Tomato Week

Can You Grow Tomato Plants from a Sliced Tomato?

Gardening hacks are everywhere on TikTok, Instagram, and YouTube if the algorithms know you’re into gardening. Some of these tips and tutorials really work, while others are either fake or have a limited potential to succeed.

One video that reappears year after year is one where the gardener grows a tomato plant from a leftover sliced-up tomato. Have you ever wondered if you could grow a tomato plant from a slice of tomato? Turns out you absolutely can, but your results may vary.

Growing plants from tomato slices are a great way to utilise food scraps, and it’s also fun to experiment with gardening. So, if you’re feeling curious (or just adventurous), read on for instructions on how to plant a sliced tomato and end up with a thriving tomato plant.

What you need to grow tomato plants from a sliced tomato

If you want to follow the recommended steps for the tomato slice planting method, here’s what you’ll need:

  • At least one tomato slice. Depending on how large the container you’re growing in is, you can add more slices of tomato if you have them available.
  • A pot or container to sprout your tomato slices in.
  • Some potting mix or garden soil.
  • Water and a watering can, hose, or watering tool.

 

How to plant the sliced tomato?

How to plant the sliced tomato
  • After you’ve gathered the supplies, fill your container with soil and carefully and thinly slice your tomato(s).
  • Then, add the tomato slices to the surface of the container and cover the slices with a thin layer of soil, about 1/2 inch.
  • Water the container thoroughly, ensuring the soil is damp but not saturated.
  • Wait for your seeds to sprout. This should take roughly 3-8 days. If seedlings haven’t appeared within two weeks, try again with new slices.

The care and feeding of your new tomato plant

The care and feeding of your new tomato plant

So, you planted your tomato slice and now have a baby tomato plant. Congratulations – you’re in for a treat. Not only are homegrown tomatoes delicious, but they’re also relatively easy to care for. Here are a few tips to get you started.

First, your tomato plant will need a lot of sun. Place it in a spot with at least six hours of direct sunlight daily. If you live in a hot climate, you may need to provide some afternoon shade to prevent the leaves from burning.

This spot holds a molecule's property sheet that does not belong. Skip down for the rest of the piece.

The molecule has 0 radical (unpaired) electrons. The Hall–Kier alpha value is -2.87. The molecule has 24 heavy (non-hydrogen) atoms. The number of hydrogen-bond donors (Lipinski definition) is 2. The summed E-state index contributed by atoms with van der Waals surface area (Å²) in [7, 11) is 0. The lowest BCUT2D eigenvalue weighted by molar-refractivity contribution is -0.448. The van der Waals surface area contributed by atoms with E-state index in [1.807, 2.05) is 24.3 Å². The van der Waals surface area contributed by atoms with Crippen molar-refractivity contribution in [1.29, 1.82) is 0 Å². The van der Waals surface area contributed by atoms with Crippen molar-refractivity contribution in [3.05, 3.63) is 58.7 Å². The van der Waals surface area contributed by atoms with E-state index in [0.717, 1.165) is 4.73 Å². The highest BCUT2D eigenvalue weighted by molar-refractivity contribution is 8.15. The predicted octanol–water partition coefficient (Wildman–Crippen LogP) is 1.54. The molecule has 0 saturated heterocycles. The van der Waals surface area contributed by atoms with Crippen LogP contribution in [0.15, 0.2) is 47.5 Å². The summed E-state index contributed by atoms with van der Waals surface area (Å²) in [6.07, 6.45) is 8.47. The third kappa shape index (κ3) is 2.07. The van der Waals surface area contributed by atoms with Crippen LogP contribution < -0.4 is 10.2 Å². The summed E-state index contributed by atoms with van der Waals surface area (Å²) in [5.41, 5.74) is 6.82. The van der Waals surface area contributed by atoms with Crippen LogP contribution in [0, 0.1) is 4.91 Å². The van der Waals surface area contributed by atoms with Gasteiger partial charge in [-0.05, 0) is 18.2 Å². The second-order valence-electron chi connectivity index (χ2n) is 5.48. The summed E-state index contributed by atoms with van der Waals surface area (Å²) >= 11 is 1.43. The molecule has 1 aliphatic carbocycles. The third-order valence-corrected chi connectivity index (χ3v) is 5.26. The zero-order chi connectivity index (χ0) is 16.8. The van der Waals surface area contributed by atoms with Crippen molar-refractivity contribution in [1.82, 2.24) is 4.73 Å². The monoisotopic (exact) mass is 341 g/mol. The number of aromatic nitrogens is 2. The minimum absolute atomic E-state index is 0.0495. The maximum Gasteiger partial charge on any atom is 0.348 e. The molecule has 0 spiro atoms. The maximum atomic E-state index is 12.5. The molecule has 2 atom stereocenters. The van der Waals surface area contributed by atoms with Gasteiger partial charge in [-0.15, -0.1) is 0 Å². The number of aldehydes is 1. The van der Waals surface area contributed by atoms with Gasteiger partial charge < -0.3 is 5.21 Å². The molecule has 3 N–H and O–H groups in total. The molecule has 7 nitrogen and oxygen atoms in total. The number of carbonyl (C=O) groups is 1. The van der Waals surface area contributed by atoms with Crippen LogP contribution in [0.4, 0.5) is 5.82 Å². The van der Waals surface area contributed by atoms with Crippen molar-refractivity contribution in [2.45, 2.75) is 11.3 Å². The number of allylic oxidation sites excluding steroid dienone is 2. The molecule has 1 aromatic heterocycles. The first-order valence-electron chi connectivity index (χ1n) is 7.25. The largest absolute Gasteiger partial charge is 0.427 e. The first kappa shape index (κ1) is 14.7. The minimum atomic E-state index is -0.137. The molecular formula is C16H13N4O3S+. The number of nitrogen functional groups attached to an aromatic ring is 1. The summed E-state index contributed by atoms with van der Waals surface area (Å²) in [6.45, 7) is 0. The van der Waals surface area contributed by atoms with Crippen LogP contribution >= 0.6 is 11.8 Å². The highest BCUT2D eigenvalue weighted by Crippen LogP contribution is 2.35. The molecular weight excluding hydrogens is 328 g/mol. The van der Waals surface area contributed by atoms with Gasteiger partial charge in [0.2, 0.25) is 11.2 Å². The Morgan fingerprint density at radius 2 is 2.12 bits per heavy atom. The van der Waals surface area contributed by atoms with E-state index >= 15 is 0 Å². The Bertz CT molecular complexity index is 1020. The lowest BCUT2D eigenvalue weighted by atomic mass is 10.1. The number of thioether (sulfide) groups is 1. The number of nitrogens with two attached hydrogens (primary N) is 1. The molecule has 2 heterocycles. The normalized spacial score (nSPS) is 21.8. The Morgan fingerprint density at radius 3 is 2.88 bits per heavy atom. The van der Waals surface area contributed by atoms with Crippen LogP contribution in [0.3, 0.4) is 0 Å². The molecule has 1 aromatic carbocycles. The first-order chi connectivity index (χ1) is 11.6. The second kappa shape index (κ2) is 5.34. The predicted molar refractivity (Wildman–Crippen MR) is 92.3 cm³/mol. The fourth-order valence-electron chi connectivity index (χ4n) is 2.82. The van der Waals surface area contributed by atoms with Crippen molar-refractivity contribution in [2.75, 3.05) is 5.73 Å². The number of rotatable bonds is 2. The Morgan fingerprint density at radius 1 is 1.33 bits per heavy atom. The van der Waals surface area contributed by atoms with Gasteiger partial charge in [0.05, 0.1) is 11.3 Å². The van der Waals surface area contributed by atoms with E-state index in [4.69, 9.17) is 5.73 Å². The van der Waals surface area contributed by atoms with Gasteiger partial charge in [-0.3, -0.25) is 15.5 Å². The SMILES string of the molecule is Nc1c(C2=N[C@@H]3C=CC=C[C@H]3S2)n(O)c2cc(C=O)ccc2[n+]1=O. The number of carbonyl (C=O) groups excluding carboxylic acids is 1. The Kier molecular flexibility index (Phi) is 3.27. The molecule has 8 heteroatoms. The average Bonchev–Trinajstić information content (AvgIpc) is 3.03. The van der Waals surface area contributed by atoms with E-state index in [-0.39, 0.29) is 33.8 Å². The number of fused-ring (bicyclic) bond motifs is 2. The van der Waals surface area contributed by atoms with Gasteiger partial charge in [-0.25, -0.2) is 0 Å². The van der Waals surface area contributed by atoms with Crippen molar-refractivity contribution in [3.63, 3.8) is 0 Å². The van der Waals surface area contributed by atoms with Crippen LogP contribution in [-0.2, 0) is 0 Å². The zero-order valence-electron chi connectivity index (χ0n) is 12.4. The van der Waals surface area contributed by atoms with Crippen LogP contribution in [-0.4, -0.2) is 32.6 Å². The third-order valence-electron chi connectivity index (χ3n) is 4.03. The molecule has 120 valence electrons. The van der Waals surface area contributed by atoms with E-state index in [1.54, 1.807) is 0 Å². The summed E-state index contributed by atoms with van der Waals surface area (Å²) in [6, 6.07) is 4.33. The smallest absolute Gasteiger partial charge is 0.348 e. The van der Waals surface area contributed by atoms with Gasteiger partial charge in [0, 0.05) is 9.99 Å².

Next, water your plant deeply and regularly, making sure the soil is always moist but not soggy. Plants should be watered about once a week, but more often in hot weather. When watering, be sure to avoid getting water on the leaves, as this can encourage fungal diseases.

Finally, give your plant some TLC by feeding it a high-quality tomato fertiliser and mulching around the base of the plant to help retain moisture. You can also remove any yellow or brown leaves and any suckers (side shoots) that develop on the main stem.

Once your plant is established, you can move it outside if you’d like. Just be sure to acclimate it slowly to its new environment by placing it in a shady spot for a week or so before moving it into full sun. If you’d rather keep your plant indoors, that’s fine too – just be aware that it may not produce as much fruit as an outdoor plant.

What kind of tomato should you grow from a slice?

What kind of tomato should you grow from a slice

For the best chance of success at growing tomatoes from slices, I’d recommend using small tomatoes rather than bigger ones, like beefsteak tomatoes. This is because the more petite tomatoes are more likely to have a high concentration of seeds near the surface, which is where you’ll be planting them.

You’ll also get less chance of the tomato rotting and damaging the seeds when there is less tomato flesh around the seeds. Another tip is to choose tomatoes that are slightly under ripe, as these will also have a higher concentration of seeds near the surface.

Finally, try to avoid using tomatoes treated with chemicals or past their prime, as these may not sprout at all.

With some patience and TLC, you can turn a sliced tomato into a healthy, productive tomato plant. What’s the harm in giving it a try? You may just end up with a delicious crop of homegrown tomatoes come summertime.